Attorney General Koster Thinks Missouri Should Make Its Own Execution Drugs

Categories: Death Penalty

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Attorney General Chris Koster.
Should Missouri cut pharmacies out of executions entirely and fund its own lab to develop lethal-injection drug cocktails? Attorney General Chris Koster thinks so.

Speaking to a law conference in Lake of the Ozarks on Thursday, Koster -- a leading Democratic candidate in Missouri's 2016 gubernatorial race -- said executing convicted criminals is too weighty a task to entrust to unregulated pharmacies that profit from executions and operate without any oversight.

"For Missouri to maintain lethal injection as its preferred method of execution, it is my belief the legislature should remove market-driven participants and pressures from the system at the earliest opportunity," Koster said. "As a matter of policy, Missouri should not be reliant on merchants whose identities must be shielded from public view or who can exercise unacceptable leverage over this profound state act."

See also: How the Supreme Court Makes Last-Minute Decisions on Missouri Executions

Koster says he wants the Missouri Legislature to set aside funds to build a state-operated, DEA-licensed laboratory to produce supplies of execution drugs. (You can read Koster's entire speech on the death penalty here.)

"Eliminating outside business interests from Missouri's execution protocol would improve the high level of public transparency that is demanded in the exercise of this extraordinary state power," Koster said.

It's not the first time Koster has offered a solution to Missouri's dwindling number of ways to execute prisoners. Last summer, he suggested using a gas chamber to execute two death-row inmates before the state supply of propofol expired.

See also: Death Penalty: Chris Koster Says Gas Chamber May Be Only Option Due To Legal Battles

Missouri has executed six people in the last six months. There are 42 death row inmates in Missouri, Koster says, including fourteen who have exhausted their appeals, and the state Supreme Court is scheduling one execution per month.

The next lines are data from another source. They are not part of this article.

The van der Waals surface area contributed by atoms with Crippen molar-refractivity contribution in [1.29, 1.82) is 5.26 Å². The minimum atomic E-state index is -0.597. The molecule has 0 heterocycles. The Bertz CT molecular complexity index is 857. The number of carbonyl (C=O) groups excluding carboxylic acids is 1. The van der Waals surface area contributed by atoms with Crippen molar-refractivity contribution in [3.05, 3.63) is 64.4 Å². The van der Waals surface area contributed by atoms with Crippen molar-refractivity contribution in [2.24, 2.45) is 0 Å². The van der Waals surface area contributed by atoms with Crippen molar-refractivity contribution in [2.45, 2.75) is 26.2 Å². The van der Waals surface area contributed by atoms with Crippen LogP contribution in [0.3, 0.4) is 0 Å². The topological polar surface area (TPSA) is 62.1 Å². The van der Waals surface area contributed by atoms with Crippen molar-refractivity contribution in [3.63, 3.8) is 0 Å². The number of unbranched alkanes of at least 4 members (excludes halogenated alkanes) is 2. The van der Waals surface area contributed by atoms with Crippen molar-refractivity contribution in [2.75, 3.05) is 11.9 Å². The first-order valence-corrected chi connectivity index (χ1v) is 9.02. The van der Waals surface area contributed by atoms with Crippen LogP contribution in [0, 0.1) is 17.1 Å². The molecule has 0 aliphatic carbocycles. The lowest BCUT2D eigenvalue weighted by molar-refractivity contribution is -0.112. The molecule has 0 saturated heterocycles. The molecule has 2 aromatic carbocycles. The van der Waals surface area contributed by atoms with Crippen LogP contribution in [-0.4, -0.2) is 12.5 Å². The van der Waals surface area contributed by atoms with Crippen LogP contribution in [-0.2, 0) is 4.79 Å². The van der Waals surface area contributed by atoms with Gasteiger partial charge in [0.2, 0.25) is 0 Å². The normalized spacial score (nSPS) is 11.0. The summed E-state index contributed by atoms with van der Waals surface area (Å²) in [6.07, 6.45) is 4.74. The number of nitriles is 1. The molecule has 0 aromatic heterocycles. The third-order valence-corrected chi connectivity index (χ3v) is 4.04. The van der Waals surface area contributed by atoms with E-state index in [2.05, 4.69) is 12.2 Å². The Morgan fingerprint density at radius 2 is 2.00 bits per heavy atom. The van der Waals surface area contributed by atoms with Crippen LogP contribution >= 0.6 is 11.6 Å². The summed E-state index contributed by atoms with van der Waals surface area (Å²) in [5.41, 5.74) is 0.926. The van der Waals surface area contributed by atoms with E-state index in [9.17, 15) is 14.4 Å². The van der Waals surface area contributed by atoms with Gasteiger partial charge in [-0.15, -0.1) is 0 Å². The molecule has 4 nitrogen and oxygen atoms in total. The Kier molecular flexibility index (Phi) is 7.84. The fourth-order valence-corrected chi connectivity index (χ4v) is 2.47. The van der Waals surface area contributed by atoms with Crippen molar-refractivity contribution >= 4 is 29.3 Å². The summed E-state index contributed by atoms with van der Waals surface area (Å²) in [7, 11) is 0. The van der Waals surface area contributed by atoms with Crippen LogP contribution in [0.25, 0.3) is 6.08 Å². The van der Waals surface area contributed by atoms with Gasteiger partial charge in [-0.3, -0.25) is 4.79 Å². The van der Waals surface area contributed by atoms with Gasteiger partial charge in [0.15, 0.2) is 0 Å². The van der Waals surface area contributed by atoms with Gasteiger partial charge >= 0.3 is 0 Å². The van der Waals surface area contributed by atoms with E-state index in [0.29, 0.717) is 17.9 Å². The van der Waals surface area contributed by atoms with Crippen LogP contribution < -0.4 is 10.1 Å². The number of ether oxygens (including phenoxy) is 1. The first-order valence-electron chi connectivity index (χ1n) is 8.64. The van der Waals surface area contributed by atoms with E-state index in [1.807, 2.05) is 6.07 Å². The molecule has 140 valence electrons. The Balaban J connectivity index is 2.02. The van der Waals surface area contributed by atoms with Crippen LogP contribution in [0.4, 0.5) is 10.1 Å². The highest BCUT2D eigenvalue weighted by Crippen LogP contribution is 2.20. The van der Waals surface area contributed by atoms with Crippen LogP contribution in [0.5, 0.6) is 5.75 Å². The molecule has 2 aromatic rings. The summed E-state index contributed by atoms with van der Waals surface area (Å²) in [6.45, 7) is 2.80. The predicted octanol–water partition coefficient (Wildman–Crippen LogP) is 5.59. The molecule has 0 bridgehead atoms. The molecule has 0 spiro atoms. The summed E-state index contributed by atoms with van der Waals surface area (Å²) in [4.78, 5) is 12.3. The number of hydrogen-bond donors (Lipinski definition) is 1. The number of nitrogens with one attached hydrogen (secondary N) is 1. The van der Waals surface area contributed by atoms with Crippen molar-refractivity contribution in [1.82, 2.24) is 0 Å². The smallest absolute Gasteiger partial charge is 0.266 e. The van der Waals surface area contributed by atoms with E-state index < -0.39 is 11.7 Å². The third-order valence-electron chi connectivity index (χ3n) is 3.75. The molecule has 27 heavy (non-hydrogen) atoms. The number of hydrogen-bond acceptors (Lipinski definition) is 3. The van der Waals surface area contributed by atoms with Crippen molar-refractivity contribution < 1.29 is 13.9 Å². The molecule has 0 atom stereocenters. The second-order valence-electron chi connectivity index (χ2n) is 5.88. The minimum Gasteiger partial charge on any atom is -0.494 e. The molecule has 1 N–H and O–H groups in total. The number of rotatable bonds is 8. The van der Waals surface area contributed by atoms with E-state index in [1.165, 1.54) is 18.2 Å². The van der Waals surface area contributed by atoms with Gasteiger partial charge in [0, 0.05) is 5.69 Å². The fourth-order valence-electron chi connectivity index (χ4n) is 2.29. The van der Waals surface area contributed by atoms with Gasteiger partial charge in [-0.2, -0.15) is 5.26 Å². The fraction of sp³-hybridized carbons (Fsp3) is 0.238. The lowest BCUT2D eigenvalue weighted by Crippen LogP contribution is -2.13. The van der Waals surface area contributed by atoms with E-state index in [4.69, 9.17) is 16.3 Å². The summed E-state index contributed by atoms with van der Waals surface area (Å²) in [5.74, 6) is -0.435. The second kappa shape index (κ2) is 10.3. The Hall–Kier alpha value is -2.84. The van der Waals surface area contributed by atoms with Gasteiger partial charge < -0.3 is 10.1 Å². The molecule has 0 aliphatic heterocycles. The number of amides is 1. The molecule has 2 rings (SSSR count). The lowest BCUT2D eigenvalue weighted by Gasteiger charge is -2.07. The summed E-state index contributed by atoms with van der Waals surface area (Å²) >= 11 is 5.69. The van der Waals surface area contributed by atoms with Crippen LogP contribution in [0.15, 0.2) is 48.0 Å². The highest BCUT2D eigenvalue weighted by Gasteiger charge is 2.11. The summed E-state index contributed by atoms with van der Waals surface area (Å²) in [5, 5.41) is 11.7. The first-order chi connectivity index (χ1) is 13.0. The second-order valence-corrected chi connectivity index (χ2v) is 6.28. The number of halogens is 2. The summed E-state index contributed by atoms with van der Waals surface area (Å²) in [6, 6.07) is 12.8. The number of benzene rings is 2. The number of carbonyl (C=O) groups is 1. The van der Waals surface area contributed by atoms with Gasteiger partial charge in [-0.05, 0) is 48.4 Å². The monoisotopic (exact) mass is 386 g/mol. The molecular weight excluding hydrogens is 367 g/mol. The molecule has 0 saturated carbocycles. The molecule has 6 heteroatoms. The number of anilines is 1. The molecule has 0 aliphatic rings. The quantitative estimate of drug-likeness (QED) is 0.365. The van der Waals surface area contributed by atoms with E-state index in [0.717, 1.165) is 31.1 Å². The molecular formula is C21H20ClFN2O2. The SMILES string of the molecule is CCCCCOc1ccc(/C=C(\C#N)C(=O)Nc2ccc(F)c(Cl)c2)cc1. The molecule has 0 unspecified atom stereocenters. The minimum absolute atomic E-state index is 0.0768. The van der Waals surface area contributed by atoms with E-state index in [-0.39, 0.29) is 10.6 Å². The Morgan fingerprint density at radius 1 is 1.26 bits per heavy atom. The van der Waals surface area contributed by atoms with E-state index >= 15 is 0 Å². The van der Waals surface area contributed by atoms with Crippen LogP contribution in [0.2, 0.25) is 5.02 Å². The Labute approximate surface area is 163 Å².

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Russell Bucklew.
Missouri's most recent execution attempt stopped before it really started. The U.S. Supreme Court halted the execution with hours to spare, eventually ordering the case to return to the 8th Circuit Court of Appeals for reevaluation.

See also: Russell Bucklew: Supreme Court Delays First Execution Since Botched Oklahoma Case

Missouri had to change its execution protocol late last year when European pharmacies threatened to boycott selling to America if their drugs were to be used in executions. The new rules allow pharmacies to compound the state's execution drugs with no regulation from the U.S. Food and Drug administration and no public accountability.

"Anonymity of the executioner has been an accepted element of this process since the days of the hooded hangman," Koster says. "Before, the hangman's hood covered only those present and participating in an execution. Now, it covers merchants who sell the state its lethal drugs, wherever and whenever those transactions may occur."

Local and national news outlets are suing the Missouri Department of Corrections over its restrictive secrecy. The way the rules are written, a journalist who publishes identifying information about Missouri's execution team -- including the pharmacy that provides the execution drug -- would be punished.

"Simply put, the Missouri Department of Corrections is empowered to kill," Koster said. "It does so as an extension of our collective will. The method and transparency by which it conducts that act should, therefore, concern all of us deeply."

Follow Lindsay Toler on Twitter at @StLouisLindsay. E-mail the author at Lindsay.Toler@RiverfrontTimes.com.

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9 comments
Michael J Keller
Michael J Keller

Alexandra: This might be a lil hunch, a d I'm not much of a betting man, but I'd be willing to place a fat wager on the fact that one of the victims of the murder's that are death row is not *your* relative, eh? If one of their victims was your young 8 yr old daughter who was nabbed while walking to school, she was brutally raped and murdered, I want you to go ahead on and trust me when I say that the song you are singing would, indeed, be very different than that crap that you are now spewing. It is a sad fact, indeed, that without making the situation very real in your world, you cannot see why sometimes - a - a lot of times, in fact - there ain't nuttin' better that can be served to a murder that a lil of that tried and true "an eye for an eye" thing - if you know what I mean, and it's kinda too bad for you if you don't!!

Tim Baylard
Tim Baylard

Firing squad. American made bullets. Problem solved.

Zach Samples
Zach Samples

Neither is bleach. Also, leaves the corpse smelling like a hotel pool!

Frank Corona
Frank Corona

Chuckie, at it again. Always trying to kill people.

Chris Bergh
Chris Bergh

We should test it on that sociopath Koster first.

Lucas Adams
Lucas Adams

Poison production. Really? What a waste

Alexandra Lugger
Alexandra Lugger

Ya know, if you're all gung ho about killing someone, why don't you just shoot them or something? I find it hilarious that we're searching for a, "humane," way to end a life. Seems to me putting someone on death row for years, letting them live that time knowing their exact date of death, walking them to the room, strapping them down and putting needles in their arms seems pretty inhumane to me. Why not just walk in the cell while they're asleep and pop 'em execution style? I mean.... if you agree with that sort of thing...

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